Archive for the Supermacrofotografie Category

HIGH resolution Macro shot – Araschnia levana – March 24-25, 2018

Posted in Experimente, Supermacrofotografie on March 25, 2018 by maxpho

This is a test shot. A test for a new high resolution macro imaging method that I hope to use more frequently as Spring unfolds…

For now, the subject in the image was motionless (read “dead”) so no big problems with focusing and moving from area to area. But I think that at some level it can be used in the wild on specimens that stay “dormant” for minutes at a time.

The technique itself requires many, many shots: each small area is imaged at a high magnification and, using focus-stack software, it is process to get sharp despite the small depth of field of the objective. Afterwards, all of the imaged areas are assembled in a large mosaic to get a full-body mage of the subject. This requires time and computing power, since the final image is rather large.

The following VERY LARGE image was actually resized to about 55% from original due to the immense size: 300Megapixels! For easy viewing, I had to shrink the file size to about 12 Mb, which compromised a lot of the details and quality of the shot.

Be patient and zoom in. Details in the order of microns to tens of microns are detectable.

The wingspan of this individual from the species Araschnia levana is around 33 millimeters.

AraschniaLevana.jpg

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Eudia Pavoniella – SuperMacrophotography – March 25, 2018

Posted in Canaraua Fetii, Experimente, Supermacrofotografie on March 25, 2018 by maxpho

Another male Eudia pavoniella emerged today. This time I had enough calm moments to shoot this individual in Hi-Res. At least in some areas…

The most striking details were found to be the little hairs between the elements of the feather-like structure of the moth’s antennae. This tiny hairs are the ones that collect and disperse the pheromones emitted by the females. It is the only way the males of most night-flying moths are able to find their partner.

Equipment: Canon 550D, 10mm macro ring, SMC Pentax M 1:2.8 28mm lens, used as an inverted lens, and a Nissin MF18 Macro ring flash. The image is a stack of 10 individually focused shots. Stacking software: Zerene Stacker. The scale is also shown on the image.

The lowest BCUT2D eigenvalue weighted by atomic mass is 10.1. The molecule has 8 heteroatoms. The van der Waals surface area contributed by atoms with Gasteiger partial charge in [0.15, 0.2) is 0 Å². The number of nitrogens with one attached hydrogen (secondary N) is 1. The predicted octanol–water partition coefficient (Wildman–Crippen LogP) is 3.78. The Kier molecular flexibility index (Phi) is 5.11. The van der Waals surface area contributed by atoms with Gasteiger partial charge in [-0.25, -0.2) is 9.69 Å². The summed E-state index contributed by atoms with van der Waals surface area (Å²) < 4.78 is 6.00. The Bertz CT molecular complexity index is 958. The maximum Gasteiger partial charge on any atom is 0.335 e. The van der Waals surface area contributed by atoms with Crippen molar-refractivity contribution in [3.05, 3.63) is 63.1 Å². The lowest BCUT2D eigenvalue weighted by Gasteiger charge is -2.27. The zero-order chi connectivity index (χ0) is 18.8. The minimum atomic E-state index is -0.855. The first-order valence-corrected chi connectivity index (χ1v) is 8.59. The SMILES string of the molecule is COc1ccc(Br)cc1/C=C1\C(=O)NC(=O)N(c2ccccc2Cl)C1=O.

EudiaAntenae.jpg

And a shot of the entire moth, two hours after it exited the cocoon.

eudiaMarch25b.jpg

Another closeup view:

eudiaMarch25.jpg

 

Many faces…and eyes

Posted in Salticizi, Supermacrofotografie on November 13, 2017 by maxpho

A collection of spider faces acquired during the last seven years. All these nice eyes belong to spiders in the Salticidae family, or better known as “jumping spiders”. Somehow the reason for such large eyes is obvious from their popular name: in order to get a good measurement of the distance to subject, they need some rather good resolution and thus large lenses 🙂

Many eyes.jpg

And my personal favorite, with a 2 mm head width, an individual of the species Mendoza canestrini.

mendoza-1.jpg

 

Some Macro-Photography

Posted in Supermacrofotografie on November 12, 2017 by maxpho

 

A few test images using a rather cheap macro setup. The goal was to test a new technique (new for me) in which a large mosaic showing a subject can be made from multi-frame stacking. The setup: Canon 550D, macro tubes, SMC Pentax M 1:2.8 28mm used as an inverted lens, and a Nissin MF18 Macro ring flash. Individual areas are stacks of 10-15 frames, and each mosaic is a made up from 8 to 12 images. Stacking software: Zerene Stacker. Mosaics were assembled with Microsoft ICE. All images were resized to about 30-40% from originals.